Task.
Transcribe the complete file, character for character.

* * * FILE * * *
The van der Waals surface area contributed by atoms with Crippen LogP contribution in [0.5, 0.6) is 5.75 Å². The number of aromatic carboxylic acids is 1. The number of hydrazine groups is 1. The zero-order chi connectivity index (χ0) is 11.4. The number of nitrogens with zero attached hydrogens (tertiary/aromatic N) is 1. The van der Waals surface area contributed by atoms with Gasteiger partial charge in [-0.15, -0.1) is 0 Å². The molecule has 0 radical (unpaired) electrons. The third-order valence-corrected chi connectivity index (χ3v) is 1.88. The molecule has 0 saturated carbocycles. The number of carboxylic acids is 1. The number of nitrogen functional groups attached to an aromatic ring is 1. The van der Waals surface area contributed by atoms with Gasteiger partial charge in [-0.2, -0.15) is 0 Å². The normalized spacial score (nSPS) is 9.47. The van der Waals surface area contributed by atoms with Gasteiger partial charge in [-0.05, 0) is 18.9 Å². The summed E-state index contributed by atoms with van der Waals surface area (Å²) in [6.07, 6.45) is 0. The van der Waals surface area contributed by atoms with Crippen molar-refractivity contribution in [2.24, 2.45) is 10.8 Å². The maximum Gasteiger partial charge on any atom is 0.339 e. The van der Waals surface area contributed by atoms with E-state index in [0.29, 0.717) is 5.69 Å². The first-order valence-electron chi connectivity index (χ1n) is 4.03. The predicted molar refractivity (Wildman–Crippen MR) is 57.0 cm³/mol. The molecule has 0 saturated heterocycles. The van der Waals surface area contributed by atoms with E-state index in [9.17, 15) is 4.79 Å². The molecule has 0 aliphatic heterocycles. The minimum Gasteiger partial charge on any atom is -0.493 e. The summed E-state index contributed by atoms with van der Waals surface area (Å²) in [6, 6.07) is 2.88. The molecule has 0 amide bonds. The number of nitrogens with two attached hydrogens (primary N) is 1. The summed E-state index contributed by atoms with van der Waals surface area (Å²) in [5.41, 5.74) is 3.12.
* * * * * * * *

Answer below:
The van der Waals surface area contributed by atoms with Crippen LogP contribution in [0.5, 0.6) is 5.75 Å². The number of aromatic carboxylic acids is 1. The number of hydrazine groups is 1. The zero-order chi connectivity index (χ0) is 11.4. The number of nitrogens with zero attached hydrogens (tertiary/aromatic N) is 1. The van der Waals surface area contributed by atoms with Gasteiger partial charge in [-0.15, -0.1) is 0 Å². The molecule has 0 radical (unpaired) electrons. The third-order valence-corrected chi connectivity index (χ3v) is 1.88. The molecule has 0 saturated carbocycles. The number of carboxylic acids is 1. The number of nitrogen functional groups attached to an aromatic ring is 1. The van der Waals surface area contributed by atoms with Gasteiger partial charge in [-0.2, -0.15) is 0 Å². The normalized spacial score (nSPS) is 9.47. The van der Waals surface area contributed by atoms with Gasteiger partial charge in [-0.05, 0) is 18.9 Å². The summed E-state index contributed by atoms with van der Waals surface area (Å²) in [6.07, 6.45) is 0. The van der Waals surface area contributed by atoms with Crippen molar-refractivity contribution in [2.24, 2.45) is 10.8 Å². The maximum Gasteiger partial charge on any atom is 0.339 e. The van der Waals surface area contributed by atoms with E-state index in [0.29, 0.717) is 5.69 Å². The first-order valence-electron chi connectivity index (χ1n) is 4.03. The predicted molar refractivity (Wildman–Crippen MR) is 57.0 cm³/mol. The molecule has 0 saturated heterocycles. The van der Waals surface area contributed by atoms with E-state index in [9.17, 15) is 4.79 Å². The molecule has 0 aliphatic heterocycles. The minimum Gasteiger partial charge on any atom is -0.493 e. The summed E-state index contributed by atoms with van der Waals surface area (Å²) in [6, 6.07) is 2.88. The molecule has 0 amide bonds. The number of nitrogens with two attached hydrogens (primary N) is 1. The summed E-state index contributed by atoms with van der Waals surface area (Å²) in [5.41, 5.74) is 3.12.